Ongoing developments in technology, in particular e-commerce, has very much driven discussions among architects on innovation in the retail landscape. According to marketwired.com:
"71% of all physical retail sales will be driven by web-rooming: the act of researching an item online before visiting a store to purchase it."
Architects and retail designers are now challenged by their clients (and increasingly consumers) to think about if and how the digital and the physical space can be merged to offer the public a new experience and to enhance competitiveness.
In experimental markets such as China in particular, where physical and digital (e-commerce) shopping malls are growing exponentially in parallel, the impact of experiments in hybrid new retail environments on the traditional model (as driven by leading Chinese retail developers wanting to innovate) must not be under estimated.
According to McKinsey’s iConsumer China 2015 survey:
"Chinese e-commerce is developing even faster than previously believed, with Chinese iConsumers embracing online commerce and major retailers rushing to offer ever more sophisticated online services….The research shows robust growth in social commerce, a trend toward transforming physical retailers into mere ‘showrooms’, and mounting consumer enthusiasm for more online-to-offline (O2O) services."
Worldwide, designers are now investigating the physical design responses or solutions that embrace the exploding e-commerce phenomenon. It is widely believed that e-commerce will not eliminate the shopping mall, but shopping malls will change and adapt. Designers are asking the question: What will the shopping mall look like in 2050? New terms are being coined: phygital environments, iConsumers, in-store digital technology, digital in-store convenience, immersive brand experience, sci-fi shopping, real time retail, O2O service, consumer data tracking.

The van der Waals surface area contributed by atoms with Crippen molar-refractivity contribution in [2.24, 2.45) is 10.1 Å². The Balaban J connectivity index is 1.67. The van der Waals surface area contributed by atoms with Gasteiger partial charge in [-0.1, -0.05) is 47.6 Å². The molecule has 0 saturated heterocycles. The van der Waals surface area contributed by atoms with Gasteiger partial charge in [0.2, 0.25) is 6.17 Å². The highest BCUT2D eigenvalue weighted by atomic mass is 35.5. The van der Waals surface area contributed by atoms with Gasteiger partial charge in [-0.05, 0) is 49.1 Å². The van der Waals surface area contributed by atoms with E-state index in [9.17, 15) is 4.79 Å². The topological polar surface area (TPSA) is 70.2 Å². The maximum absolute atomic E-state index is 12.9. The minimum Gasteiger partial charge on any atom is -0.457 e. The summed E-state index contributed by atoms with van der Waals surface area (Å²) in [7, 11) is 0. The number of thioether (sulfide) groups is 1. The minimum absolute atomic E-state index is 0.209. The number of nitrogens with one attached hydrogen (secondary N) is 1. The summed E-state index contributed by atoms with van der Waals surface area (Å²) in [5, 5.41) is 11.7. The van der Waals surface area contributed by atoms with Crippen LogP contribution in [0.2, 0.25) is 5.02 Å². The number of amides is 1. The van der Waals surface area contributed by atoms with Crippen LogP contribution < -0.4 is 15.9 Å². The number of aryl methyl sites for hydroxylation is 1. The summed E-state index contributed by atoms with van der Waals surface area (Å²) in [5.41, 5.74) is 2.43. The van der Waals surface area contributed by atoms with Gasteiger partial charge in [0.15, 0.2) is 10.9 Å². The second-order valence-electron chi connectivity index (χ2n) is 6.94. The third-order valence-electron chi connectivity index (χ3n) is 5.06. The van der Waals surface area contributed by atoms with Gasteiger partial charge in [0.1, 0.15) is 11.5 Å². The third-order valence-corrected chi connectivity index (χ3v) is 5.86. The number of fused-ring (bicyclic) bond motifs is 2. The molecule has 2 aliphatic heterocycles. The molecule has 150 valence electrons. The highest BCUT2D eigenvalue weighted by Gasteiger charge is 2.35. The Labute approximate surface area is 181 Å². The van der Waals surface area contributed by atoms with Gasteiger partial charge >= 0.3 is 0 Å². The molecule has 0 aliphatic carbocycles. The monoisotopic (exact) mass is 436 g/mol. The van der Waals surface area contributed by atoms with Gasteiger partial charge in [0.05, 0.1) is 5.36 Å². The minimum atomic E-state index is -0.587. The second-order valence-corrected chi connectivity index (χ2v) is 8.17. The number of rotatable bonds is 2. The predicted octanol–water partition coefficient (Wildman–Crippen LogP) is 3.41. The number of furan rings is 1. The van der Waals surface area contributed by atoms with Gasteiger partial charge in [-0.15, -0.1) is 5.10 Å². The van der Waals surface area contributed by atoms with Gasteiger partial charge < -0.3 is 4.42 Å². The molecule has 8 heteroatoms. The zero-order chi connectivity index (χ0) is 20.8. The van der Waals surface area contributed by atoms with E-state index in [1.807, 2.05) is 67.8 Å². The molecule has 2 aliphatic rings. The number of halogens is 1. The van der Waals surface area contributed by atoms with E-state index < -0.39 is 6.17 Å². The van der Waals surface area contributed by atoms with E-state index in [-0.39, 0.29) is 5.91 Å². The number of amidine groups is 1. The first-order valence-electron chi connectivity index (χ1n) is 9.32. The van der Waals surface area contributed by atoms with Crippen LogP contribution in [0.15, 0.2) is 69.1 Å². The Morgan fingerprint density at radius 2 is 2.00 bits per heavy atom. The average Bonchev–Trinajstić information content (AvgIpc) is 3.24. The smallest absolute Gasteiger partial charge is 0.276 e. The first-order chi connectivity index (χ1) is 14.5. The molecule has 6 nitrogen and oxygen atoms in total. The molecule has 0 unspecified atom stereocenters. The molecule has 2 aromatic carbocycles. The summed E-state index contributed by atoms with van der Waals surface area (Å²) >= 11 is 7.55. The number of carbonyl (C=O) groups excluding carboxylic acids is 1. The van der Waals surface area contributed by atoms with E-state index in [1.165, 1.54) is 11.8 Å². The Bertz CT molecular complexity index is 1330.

Designers and retail developers believe that the value of the physical experience will remain important, maybe even more so. And with fully integrated and intuitive ‘in-store digital technology’, the whole experience will become more convenient. Online and off-line are not competitors but complementary. The survival of the physical store is not in doubt, and as the physical complements digital (complement each other, both ways), the overall shopping experience will be enhanced.
Consensus is that product remains key, now and in the future, and if product can not be replaced, neither can the mall. Designers are therefore proposing, with integrated technology, a more theatrical shopping experience could be designed, leading perhaps to a future ‘high street of theatres’.
If the store mutates into a ‘living web site’, this means that consumer data will heavily influence the retail landscape of the future. Data collected on the behaviours and desires of millions of iConsumers, will predict retail behaviour and thus influence the re-configuration of retail spaces, ultimately maybe leading to ‘immersive, ever changing selling spaces’.
(quotes sourced from FRAME Magazine May-June 2015, Retail: Tech Takes Over).
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